More Than Black/White Questions in “Essence” Drama

Is there a place for black women in fashion overall?

By Jamilah King Aug 02, 2010

The debate over Essence’s decision to hire white Fashion Director Ellianna Placas is far from over. Recently, the magazine’s former fashion editor, Harriette Cole, appeared on the "Today" show to talk about the whole thing.

"Part of the sentiment is, ‘Is there any longer a seat at the table for African-American women’ " in fashion, Cole asked on the show. "When the fashion collections come in September, you’ll see there’ll be a sprinkling of people of color . . . there’s no African American right now who’s fashion director."

Some reactions from the blogosphere agree with Davis, but also say that what’s happening at the magazine isn’t new, and is hardly the most important problem black women face in the fashion and publishing industries.

Shani O. Hilton, writing for Feministe, added some perspective:

As an aside, I also think those who are outraged are missing something crucial about the history of what we call "black" publications, or TV shows, or even colleges. White people have always been involved, to some extent. This is unlike the other side of the coin, where whites have often historically had trouble including people of color (Vogue is one example, most network television shows are another). Girlfriends and The Game, two television shows that targeted the same demographic Essence does were produced by white Republican Kelsey Grammer. Both shows featured mostly black, heavily female casts.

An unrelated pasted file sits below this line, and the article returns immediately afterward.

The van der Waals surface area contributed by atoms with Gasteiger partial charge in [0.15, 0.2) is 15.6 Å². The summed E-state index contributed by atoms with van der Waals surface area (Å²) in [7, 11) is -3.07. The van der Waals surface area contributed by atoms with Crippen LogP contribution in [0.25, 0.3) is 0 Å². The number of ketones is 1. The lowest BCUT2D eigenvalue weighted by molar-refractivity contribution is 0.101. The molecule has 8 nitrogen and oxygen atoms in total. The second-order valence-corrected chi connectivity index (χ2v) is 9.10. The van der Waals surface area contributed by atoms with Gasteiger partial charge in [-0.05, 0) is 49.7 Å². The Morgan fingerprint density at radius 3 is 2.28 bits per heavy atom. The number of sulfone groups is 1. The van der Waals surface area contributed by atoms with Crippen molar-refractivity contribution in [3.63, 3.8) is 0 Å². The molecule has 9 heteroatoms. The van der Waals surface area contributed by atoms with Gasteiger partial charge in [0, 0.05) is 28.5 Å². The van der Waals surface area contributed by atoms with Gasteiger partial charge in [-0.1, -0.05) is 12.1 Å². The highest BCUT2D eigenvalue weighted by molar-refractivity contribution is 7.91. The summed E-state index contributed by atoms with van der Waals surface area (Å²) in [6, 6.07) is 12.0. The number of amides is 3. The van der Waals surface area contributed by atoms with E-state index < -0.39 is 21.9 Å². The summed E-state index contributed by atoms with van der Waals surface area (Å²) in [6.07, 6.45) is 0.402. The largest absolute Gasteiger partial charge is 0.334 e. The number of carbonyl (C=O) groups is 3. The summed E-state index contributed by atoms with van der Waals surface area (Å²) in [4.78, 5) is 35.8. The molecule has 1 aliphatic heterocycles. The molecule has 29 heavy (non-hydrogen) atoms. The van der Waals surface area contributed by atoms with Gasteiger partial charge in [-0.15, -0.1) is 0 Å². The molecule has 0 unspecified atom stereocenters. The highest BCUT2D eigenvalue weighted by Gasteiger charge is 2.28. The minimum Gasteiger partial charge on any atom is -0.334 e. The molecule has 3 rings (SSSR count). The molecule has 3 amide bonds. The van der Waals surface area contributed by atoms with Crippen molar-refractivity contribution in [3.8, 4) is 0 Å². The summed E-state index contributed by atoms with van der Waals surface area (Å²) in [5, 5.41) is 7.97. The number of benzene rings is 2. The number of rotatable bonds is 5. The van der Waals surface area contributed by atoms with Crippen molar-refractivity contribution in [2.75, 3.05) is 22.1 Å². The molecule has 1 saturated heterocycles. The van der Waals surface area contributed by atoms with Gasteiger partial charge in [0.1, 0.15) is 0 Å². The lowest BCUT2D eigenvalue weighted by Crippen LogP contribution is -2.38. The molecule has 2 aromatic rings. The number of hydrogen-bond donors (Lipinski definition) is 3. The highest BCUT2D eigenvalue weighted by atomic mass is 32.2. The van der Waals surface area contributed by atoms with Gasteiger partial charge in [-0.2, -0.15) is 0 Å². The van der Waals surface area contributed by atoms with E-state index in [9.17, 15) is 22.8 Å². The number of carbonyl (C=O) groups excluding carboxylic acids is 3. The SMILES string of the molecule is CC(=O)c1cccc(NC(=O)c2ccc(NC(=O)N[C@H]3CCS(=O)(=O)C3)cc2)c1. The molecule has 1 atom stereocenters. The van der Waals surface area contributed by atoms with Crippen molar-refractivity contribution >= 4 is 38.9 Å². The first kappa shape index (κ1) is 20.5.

Postbougie blogger G.D., guest writing at The Atlantic, looked at the bigger picture:

I think there’s a problematic tendency to conflate the health and robustness of black institutions with the welfare of black people in general. The travails of Essence, or a specific HBCU, get used as shorthand for larger issues affecting black folks. So Essence hires a white woman in a prominent role, and black people can’t never have nothin’ for themselves. Essence, of course, isn’t some kind of co-op, nor are its readership and subject matter representative of the diversity of black women and their concerns. But since it’s been out there more or less alone, its importance is perhaps dangerously inflated in the larger cultural conversation… we should also be asking why there aren’t more prominent, black-targeted publications around to hire fashion directors to begin with. No one mag should have all that power.